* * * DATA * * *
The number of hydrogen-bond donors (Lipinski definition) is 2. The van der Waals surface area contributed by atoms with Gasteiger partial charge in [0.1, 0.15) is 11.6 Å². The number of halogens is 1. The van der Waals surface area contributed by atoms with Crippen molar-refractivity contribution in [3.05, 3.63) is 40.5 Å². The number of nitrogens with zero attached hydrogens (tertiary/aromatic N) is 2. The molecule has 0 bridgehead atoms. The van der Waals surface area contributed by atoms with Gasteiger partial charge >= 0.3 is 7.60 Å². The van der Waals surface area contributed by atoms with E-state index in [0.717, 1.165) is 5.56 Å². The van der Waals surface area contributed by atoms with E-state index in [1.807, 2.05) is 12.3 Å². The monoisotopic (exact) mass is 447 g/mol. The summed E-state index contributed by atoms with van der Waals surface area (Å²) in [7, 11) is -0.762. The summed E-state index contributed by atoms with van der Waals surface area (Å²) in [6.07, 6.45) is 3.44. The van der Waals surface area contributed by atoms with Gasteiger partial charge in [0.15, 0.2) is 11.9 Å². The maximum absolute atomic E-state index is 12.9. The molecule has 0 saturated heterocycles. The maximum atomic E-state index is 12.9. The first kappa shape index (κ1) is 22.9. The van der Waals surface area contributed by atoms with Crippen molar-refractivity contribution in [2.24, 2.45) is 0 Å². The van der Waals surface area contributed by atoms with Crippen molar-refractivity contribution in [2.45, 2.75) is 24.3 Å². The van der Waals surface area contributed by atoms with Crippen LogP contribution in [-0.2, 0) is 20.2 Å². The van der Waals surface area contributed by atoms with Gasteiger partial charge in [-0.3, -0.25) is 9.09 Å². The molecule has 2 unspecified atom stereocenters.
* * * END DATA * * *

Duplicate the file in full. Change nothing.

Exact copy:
The number of hydrogen-bond donors (Lipinski definition) is 2. The van der Waals surface area contributed by atoms with Gasteiger partial charge in [0.1, 0.15) is 11.6 Å². The number of halogens is 1. The van der Waals surface area contributed by atoms with Crippen molar-refractivity contribution in [3.05, 3.63) is 40.5 Å². The number of nitrogens with zero attached hydrogens (tertiary/aromatic N) is 2. The molecule has 0 bridgehead atoms. The van der Waals surface area contributed by atoms with Gasteiger partial charge >= 0.3 is 7.60 Å². The van der Waals surface area contributed by atoms with E-state index in [0.717, 1.165) is 5.56 Å². The van der Waals surface area contributed by atoms with E-state index in [1.807, 2.05) is 12.3 Å². The monoisotopic (exact) mass is 447 g/mol. The summed E-state index contributed by atoms with van der Waals surface area (Å²) in [7, 11) is -0.762. The summed E-state index contributed by atoms with van der Waals surface area (Å²) in [6.07, 6.45) is 3.44. The van der Waals surface area contributed by atoms with Gasteiger partial charge in [0.15, 0.2) is 11.9 Å². The maximum absolute atomic E-state index is 12.9. The molecule has 0 saturated heterocycles. The maximum atomic E-state index is 12.9. The first kappa shape index (κ1) is 22.9. The van der Waals surface area contributed by atoms with Crippen molar-refractivity contribution in [2.24, 2.45) is 0 Å². The van der Waals surface area contributed by atoms with Crippen molar-refractivity contribution in [2.45, 2.75) is 24.3 Å². The van der Waals surface area contributed by atoms with Crippen LogP contribution in [-0.2, 0) is 20.2 Å². The van der Waals surface area contributed by atoms with Gasteiger partial charge in [-0.3, -0.25) is 9.09 Å². The molecule has 2 unspecified atom stereocenters.